24. 24. When are taxes for tax-sheltered investments usually paid? There are often limits to the amount that can be invested OR What is the benefit of a tax-sheltered investment if taxes still have to be paid?
  25. 25. Employer-Sponsored Investment Accounts <ul><li>Type of tax-sheltered investment </li></ul><ul><li>Money is automatically taken out of employee’s paycheck </li></ul><ul><li>Employers often contribute a portion of money to the investment with no additional cost from the employee </li></ul>Example: Employer contributes the same amount of money to the employee’s investment account Employee benefits from having double the amount of money invested!
  26. 26. Advantages to Employer-Sponsored Investments Reduces tax liability Makes investing automatic Possibility for employer to match investment It is recommended that a person utilize these investment tools as much as possible if they are offered
  27. 27. Rule of 72 <ul><li>Allows a person to easily calculate when the future value of an investment will double the principal amount </li></ul>
  28. 28. Albert Einstein Credited for discovering the mathematical equation for compounding interest, thus the “Rule of 72.” At 10% interest rate, money doubles every 7.2 years, T=P(I+I/N) YN “ It is the greatest mathematical discovery of all time.”
  29. 29. What Can the “Rule of 72” Determine? How many years it will take an investment to double at a given interest rate How long it will take debt to double if no payments are made The interest rate an investment must earn to double within a specific time period How many times money (or debt) will double in a specific time period
  30. 30. “ Rule of 72” FYI <ul><li>Only an approximation </li></ul><ul><li>Interest rate must remain constant </li></ul><ul><li>Interest rate is not converted to a decimal </li></ul><ul><li>Equation does not allow for additional payments to be made to the original amount </li></ul><ul><li>Interest earned is reinvested </li></ul><ul><li>Tax deductions are not included </li></ul>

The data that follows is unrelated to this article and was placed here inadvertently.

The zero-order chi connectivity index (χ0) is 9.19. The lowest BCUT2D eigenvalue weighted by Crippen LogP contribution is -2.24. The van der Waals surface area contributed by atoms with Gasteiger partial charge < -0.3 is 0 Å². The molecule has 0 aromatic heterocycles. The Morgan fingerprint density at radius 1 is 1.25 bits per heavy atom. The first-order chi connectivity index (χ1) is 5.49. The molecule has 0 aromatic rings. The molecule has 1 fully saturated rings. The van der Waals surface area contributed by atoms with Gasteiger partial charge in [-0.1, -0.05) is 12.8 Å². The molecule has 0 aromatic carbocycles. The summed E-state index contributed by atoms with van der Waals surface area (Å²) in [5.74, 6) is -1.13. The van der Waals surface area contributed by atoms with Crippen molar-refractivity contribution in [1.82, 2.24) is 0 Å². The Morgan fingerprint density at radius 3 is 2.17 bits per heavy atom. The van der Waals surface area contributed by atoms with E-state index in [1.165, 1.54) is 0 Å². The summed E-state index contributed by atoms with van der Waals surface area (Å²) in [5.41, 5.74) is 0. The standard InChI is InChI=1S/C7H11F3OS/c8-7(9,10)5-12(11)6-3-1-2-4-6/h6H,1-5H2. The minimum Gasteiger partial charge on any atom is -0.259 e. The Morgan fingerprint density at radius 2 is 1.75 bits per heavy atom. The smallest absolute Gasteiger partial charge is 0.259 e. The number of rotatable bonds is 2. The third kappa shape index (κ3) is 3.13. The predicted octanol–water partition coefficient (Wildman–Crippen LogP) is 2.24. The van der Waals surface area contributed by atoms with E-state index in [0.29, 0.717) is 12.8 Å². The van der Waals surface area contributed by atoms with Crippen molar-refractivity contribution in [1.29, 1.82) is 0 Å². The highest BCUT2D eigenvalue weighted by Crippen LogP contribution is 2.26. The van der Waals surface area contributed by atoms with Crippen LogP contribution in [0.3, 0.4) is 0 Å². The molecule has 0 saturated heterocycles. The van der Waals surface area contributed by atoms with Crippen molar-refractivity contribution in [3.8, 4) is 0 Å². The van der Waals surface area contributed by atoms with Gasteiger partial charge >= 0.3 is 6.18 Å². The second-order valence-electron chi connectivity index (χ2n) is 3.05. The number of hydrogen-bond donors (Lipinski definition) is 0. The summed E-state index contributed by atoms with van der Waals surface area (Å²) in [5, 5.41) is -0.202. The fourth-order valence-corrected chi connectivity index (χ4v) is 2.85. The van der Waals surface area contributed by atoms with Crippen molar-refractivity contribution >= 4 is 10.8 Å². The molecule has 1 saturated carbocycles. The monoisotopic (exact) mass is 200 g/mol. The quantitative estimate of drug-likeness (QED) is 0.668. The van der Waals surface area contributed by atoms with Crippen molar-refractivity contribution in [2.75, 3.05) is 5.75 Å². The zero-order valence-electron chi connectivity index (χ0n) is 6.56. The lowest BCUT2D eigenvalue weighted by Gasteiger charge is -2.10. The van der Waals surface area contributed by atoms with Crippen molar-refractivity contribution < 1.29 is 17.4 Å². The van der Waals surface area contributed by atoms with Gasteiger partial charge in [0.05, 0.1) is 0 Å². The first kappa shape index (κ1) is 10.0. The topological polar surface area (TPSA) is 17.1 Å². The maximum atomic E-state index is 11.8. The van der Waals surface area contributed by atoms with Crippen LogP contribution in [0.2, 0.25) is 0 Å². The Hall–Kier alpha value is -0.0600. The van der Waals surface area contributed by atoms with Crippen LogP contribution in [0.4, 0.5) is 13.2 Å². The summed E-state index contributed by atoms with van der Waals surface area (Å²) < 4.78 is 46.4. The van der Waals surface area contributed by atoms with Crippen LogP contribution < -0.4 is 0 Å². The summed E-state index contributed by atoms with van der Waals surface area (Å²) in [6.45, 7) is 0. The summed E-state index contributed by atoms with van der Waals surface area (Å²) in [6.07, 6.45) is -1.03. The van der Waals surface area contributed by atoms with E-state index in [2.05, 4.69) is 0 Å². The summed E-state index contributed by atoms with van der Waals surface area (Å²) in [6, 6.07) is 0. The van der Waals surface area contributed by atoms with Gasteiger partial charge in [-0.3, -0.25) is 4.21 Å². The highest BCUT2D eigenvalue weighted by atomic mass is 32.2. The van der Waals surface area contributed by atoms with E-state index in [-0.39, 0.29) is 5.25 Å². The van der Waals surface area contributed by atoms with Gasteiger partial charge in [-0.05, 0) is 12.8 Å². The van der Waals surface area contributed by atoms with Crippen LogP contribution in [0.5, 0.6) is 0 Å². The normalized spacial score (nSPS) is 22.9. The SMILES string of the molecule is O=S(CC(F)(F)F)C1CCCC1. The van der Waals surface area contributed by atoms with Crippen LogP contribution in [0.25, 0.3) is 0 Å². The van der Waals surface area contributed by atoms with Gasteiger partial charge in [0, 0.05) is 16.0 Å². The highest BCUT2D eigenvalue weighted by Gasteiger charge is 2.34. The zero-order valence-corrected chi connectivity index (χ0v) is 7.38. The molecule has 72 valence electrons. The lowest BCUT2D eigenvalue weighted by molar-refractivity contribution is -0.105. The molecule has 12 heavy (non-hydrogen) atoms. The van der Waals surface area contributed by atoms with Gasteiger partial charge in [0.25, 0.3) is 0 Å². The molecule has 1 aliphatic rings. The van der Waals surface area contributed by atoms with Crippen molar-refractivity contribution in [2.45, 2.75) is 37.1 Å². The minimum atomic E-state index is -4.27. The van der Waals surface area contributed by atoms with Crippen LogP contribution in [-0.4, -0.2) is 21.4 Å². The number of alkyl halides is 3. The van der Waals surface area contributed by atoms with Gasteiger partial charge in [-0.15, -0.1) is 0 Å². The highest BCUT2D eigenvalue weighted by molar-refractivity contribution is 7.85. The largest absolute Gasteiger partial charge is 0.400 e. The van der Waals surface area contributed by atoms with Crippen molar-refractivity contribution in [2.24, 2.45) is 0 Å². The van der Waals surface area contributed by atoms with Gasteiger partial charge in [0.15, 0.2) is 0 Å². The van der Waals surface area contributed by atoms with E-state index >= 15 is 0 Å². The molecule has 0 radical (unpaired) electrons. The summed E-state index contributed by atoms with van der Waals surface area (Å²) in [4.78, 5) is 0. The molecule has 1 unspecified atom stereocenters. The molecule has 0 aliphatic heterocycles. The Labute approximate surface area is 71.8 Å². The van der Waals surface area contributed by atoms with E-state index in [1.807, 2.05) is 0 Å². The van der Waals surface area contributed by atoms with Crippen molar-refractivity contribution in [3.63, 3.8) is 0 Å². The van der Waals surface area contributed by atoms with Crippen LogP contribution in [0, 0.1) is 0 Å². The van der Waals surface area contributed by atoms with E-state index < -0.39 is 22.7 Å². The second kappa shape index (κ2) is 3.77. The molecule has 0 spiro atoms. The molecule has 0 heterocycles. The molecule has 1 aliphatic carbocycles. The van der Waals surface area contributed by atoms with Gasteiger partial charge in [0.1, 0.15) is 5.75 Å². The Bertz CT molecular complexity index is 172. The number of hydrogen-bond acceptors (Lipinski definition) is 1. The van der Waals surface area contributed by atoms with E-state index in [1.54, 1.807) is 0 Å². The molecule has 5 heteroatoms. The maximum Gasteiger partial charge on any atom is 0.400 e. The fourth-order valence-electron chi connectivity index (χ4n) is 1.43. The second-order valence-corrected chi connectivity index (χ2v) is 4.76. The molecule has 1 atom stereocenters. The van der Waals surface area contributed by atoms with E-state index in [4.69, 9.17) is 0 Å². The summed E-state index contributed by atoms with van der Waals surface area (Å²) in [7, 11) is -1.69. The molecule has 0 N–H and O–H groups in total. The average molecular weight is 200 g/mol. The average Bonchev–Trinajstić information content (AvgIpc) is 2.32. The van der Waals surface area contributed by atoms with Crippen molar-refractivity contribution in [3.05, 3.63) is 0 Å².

31. 31. Doug’s Certificate of Deposit <ul><li>Invested $2,500 </li></ul><ul><li>Interest Rate is 6.5% </li></ul>Doug invested $2,500 into a Certificate of Deposit earning a 6.5% interest rate. How long will it take Doug’s investment to double?
  32. 32. Jessica’s Credit Card Debt <ul><li>$2,200 balance on credit card </li></ul><ul><li>18% interest rate </li></ul>Jessica has a $2,200 balance on her credit card with an 18% interest rate. If Jessica chooses to not make any payments and does not receive late charges, how long will it take for her balance to double?
  33. 33. Jacob’s Car <ul><li>$5,000 to invest </li></ul><ul><li>Wants investment to double in 4 years </li></ul>Jacob currently has $5,000 to invest in a car after graduation in 4 years. What interest rate is required for him to double his investment?
  34. 34. Summary What is the Rule of 72? What is the relationship between risk and return? How can a person reduce investment risk? What are the six main investment tools? Who should a person contact to purchase investment tools? What is a tax-sheltered investment?